Ever since the introduction of the Rugby League International Federation (the successor of the International Rugby League Board in 1998), the International game has been in a steady decline.
It’s inability to have set rules for
the code in every country the game is played in has been a minor issue for many
years, but the most burgeoning problem they have has been surrounding the one
thing of which there was never an issue before.
The one thing which it
would appear would be so crystal clear without any grey area whatsoever, the
most certain of all certainties.
International body began its existence in 1927, initially known as the Imperial
Rugby League Board. It contained representatives from Britain, New Zealand and
Australia. The big ideas of post-war French officials lead to the creation of
the International Rugby League Board in 1948. Paul Barriere was the chief of
French Rugby League at the time and he put forward plans for a World Cup. The
French provided the trophy and the venues for the first competition in
The International game blossomed and soon games were played in USA,
South Africa and Italy among other nations. By the late 1970’s, Papua New Guinea
had a test team. The game continued growing right up until the Superleague war
in Australia put International Rugby League in disarray.
In 1998, the
games governing body was again reformed, this time as the Rugby League
International Federation. In its time it has increased the number of member
countries to twelve, however with half of these nations all located in the
Oceania region, it has seen a lot of players leave the smaller islands to play
in the ‘big time’ in either New Zealand or Australia.
The RLIF believed
it needed to clearly define set rules for player eligibility, which had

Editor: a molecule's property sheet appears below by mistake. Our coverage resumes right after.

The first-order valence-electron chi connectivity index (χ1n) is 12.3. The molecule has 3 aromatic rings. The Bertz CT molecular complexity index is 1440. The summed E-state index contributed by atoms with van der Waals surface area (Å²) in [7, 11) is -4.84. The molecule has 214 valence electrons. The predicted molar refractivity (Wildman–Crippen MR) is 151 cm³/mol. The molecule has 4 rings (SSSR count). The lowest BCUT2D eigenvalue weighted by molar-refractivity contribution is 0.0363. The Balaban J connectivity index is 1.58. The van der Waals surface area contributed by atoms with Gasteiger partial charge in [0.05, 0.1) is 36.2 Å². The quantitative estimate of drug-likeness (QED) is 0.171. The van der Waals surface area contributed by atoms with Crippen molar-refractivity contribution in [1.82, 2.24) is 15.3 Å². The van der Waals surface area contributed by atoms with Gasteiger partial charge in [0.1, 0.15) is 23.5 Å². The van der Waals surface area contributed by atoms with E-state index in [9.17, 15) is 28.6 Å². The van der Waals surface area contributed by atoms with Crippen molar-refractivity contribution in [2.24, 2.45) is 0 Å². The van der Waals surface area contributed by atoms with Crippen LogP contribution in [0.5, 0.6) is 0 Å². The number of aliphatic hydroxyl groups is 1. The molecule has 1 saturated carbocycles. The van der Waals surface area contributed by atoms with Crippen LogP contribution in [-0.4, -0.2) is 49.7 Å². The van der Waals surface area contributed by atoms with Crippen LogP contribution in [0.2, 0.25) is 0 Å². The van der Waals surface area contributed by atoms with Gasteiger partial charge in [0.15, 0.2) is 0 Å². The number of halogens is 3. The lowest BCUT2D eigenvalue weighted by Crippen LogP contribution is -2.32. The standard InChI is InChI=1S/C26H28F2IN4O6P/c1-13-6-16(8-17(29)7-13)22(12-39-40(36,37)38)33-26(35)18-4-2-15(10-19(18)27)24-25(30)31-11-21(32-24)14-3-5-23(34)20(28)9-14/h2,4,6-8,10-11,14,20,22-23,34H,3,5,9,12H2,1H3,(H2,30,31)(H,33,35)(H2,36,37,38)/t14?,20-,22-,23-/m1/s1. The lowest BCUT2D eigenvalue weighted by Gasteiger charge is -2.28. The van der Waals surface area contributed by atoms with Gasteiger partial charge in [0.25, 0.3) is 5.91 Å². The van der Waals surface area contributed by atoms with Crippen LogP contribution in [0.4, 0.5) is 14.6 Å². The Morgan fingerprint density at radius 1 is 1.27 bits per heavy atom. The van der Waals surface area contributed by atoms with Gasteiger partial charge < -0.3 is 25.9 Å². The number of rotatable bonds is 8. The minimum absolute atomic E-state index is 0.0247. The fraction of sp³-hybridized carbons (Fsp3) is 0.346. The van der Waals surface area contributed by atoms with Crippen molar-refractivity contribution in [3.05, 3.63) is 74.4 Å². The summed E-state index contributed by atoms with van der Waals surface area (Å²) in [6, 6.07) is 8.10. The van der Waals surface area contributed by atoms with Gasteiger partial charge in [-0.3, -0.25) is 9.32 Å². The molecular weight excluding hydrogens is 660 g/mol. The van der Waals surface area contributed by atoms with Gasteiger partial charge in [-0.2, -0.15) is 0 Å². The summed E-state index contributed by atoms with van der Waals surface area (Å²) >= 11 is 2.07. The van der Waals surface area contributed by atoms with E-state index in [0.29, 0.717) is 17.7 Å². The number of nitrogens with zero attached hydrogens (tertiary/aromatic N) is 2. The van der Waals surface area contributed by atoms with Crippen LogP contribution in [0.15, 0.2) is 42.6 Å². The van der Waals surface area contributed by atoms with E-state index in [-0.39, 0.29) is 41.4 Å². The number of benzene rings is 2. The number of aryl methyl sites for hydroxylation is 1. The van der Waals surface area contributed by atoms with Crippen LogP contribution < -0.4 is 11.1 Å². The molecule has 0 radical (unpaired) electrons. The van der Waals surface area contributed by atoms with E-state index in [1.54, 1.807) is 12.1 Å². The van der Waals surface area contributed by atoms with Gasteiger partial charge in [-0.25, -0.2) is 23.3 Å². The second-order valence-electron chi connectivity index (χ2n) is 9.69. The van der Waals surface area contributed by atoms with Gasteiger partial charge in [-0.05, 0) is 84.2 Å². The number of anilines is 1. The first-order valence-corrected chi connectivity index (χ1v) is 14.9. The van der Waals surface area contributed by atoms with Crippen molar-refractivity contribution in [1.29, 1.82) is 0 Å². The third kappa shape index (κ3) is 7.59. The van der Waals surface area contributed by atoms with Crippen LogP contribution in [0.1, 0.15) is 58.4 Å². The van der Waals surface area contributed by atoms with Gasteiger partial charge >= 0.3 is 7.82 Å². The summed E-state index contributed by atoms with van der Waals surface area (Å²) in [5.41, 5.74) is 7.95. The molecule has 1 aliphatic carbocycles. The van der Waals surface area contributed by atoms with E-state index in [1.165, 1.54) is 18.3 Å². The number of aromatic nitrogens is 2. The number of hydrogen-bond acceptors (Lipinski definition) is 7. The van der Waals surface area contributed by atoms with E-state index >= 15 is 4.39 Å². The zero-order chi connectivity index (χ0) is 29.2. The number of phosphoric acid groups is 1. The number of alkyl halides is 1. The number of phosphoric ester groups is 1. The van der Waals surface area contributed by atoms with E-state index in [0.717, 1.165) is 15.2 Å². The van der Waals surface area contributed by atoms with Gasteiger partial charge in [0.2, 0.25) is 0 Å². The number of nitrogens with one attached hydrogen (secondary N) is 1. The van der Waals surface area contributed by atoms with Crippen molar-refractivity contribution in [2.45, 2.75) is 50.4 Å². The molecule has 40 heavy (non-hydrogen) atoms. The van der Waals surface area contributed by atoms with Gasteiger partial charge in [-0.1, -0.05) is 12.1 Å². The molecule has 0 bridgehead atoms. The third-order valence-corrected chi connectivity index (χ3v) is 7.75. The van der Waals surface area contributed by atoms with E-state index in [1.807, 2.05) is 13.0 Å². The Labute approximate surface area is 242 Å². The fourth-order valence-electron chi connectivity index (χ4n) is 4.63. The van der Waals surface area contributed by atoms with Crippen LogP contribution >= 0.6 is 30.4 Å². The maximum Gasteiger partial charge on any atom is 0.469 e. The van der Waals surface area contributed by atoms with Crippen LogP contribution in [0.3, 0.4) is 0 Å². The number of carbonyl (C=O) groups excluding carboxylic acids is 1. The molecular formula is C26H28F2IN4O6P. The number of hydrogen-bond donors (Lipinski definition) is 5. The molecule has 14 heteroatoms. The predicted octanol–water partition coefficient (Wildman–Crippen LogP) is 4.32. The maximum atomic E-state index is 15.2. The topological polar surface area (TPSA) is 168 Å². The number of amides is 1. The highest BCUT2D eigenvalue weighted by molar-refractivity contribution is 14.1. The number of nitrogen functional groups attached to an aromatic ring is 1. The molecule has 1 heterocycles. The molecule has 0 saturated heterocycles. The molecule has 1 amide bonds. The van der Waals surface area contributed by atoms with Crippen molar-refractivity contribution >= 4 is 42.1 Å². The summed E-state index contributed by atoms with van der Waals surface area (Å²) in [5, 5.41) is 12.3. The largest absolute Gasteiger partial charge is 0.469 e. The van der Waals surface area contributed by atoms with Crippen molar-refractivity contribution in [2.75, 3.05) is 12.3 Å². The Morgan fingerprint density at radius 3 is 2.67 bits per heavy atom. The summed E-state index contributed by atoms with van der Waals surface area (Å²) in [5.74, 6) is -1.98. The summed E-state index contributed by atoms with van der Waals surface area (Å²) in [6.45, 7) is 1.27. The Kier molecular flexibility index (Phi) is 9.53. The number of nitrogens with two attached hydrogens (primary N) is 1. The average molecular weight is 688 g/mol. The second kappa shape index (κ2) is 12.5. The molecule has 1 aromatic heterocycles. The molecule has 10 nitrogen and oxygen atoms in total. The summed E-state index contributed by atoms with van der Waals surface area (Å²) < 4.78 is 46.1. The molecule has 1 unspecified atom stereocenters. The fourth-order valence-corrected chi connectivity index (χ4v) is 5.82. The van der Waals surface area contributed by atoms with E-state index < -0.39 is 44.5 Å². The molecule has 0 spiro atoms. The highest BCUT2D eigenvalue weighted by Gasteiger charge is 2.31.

previously followed the very practical and inflexible rule – You play for the
country you were born in.
Four core rules were created to define
eligibility, providing greater flexibility, but also creating great controversy
and confusion. While the core rules seem solid enough, all they have done is
taken a simple, obvious, clear-cut rule and muddied the waters in what can only
be believed to be a misguided attempt to improve the game
Internationally, by allowing prominent players born in either New
Zealand, England or Australia, to play for a weaker International
Sounds good in theory, but the RLIF insistence on flexibility has
all but muddied the waters and made the whole process a joke. It’s turned the
International game into a mess.
A player is eligible to play an
International game for:
1. A country he was born in
2. A country in
which either his parents or grand-parents were born
3. A country he has lived
in for at least 3 years prior to selection
4. A country he has gained senior
international honours in any sport
Players who qualify for dual
International representation are seen as taking the ‘easy way’ to International
level football by playing with their second nation so to speak, because they may
not have been good enough to break into the team representing the country they
were born in.
If a player born in Australia, but with Tongan heritage
decides to play for Tonga, he is not allowed to represent any other
….until after the next World Cup has finished, or two years have
passed since his last international game for Tonga.
Herein lies the
biggest issue with the entire guidelines. They are set this way to allow a
player to play International football, but to also play for his country of birth
down the track if he so wishes.
This concept entirely removes pride for
representing ones country, the once highest accolade a player could ever
achieve. It has cheapened the International game, essentially whoring it out in
a pathetic attempt to improve the quality of the game
And that has failed.
These rules are farcical and
borderline insane. There are many great ways this Federation can improve the
game Internationally, but this cheap pathetic ploy is getting out of control and
turning the game into a parody. There would be close to half of all senior Rugby
League players eligible to play for different nations to that of the one they
were born in.
These rules need to be scrapped and we need to go back to
common sense, for the sake of the game!